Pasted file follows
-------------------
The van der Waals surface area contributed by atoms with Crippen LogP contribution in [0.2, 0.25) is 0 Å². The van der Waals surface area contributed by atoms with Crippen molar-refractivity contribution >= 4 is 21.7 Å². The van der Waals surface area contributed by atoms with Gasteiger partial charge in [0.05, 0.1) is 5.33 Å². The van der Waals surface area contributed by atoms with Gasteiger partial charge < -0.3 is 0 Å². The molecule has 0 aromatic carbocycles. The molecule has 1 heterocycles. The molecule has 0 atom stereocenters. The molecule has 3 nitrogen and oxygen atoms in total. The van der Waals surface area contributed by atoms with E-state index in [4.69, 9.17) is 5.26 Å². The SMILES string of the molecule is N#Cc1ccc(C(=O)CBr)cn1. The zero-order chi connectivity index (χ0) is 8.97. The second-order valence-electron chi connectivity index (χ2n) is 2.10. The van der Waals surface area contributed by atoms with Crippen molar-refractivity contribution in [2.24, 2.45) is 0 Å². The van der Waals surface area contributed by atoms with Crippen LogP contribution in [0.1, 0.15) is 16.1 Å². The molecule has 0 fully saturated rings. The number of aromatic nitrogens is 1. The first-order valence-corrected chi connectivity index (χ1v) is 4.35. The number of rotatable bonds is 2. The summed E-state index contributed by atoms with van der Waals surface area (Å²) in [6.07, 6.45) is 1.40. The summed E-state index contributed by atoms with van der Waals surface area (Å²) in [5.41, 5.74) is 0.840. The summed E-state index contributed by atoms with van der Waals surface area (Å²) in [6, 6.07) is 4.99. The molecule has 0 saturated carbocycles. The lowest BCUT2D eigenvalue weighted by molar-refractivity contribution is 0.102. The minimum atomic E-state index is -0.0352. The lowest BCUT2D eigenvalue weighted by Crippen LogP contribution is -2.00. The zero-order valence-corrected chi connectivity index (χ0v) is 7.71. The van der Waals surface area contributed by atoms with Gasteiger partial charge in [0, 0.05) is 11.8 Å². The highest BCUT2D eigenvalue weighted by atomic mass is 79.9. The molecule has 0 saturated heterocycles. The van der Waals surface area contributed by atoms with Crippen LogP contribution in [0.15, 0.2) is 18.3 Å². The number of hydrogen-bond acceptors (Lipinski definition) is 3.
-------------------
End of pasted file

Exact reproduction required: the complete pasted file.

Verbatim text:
The van der Waals surface area contributed by atoms with Crippen LogP contribution in [0.2, 0.25) is 0 Å². The van der Waals surface area contributed by atoms with Crippen molar-refractivity contribution >= 4 is 21.7 Å². The van der Waals surface area contributed by atoms with Gasteiger partial charge in [0.05, 0.1) is 5.33 Å². The van der Waals surface area contributed by atoms with Gasteiger partial charge < -0.3 is 0 Å². The molecule has 0 aromatic carbocycles. The molecule has 1 heterocycles. The molecule has 0 atom stereocenters. The molecule has 3 nitrogen and oxygen atoms in total. The van der Waals surface area contributed by atoms with E-state index in [4.69, 9.17) is 5.26 Å². The SMILES string of the molecule is N#Cc1ccc(C(=O)CBr)cn1. The zero-order chi connectivity index (χ0) is 8.97. The second-order valence-electron chi connectivity index (χ2n) is 2.10. The van der Waals surface area contributed by atoms with Crippen molar-refractivity contribution in [2.24, 2.45) is 0 Å². The van der Waals surface area contributed by atoms with Crippen LogP contribution in [0.1, 0.15) is 16.1 Å². The molecule has 0 fully saturated rings. The number of aromatic nitrogens is 1. The first-order valence-corrected chi connectivity index (χ1v) is 4.35. The number of rotatable bonds is 2. The summed E-state index contributed by atoms with van der Waals surface area (Å²) in [6.07, 6.45) is 1.40. The summed E-state index contributed by atoms with van der Waals surface area (Å²) in [5.41, 5.74) is 0.840. The summed E-state index contributed by atoms with van der Waals surface area (Å²) in [6, 6.07) is 4.99. The molecule has 0 saturated carbocycles. The lowest BCUT2D eigenvalue weighted by molar-refractivity contribution is 0.102. The minimum atomic E-state index is -0.0352. The lowest BCUT2D eigenvalue weighted by Crippen LogP contribution is -2.00. The zero-order valence-corrected chi connectivity index (χ0v) is 7.71. The van der Waals surface area contributed by atoms with Gasteiger partial charge in [0, 0.05) is 11.8 Å². The highest BCUT2D eigenvalue weighted by atomic mass is 79.9. The molecule has 0 saturated heterocycles. The van der Waals surface area contributed by atoms with Crippen LogP contribution in [0.15, 0.2) is 18.3 Å². The number of hydrogen-bond acceptors (Lipinski definition) is 3.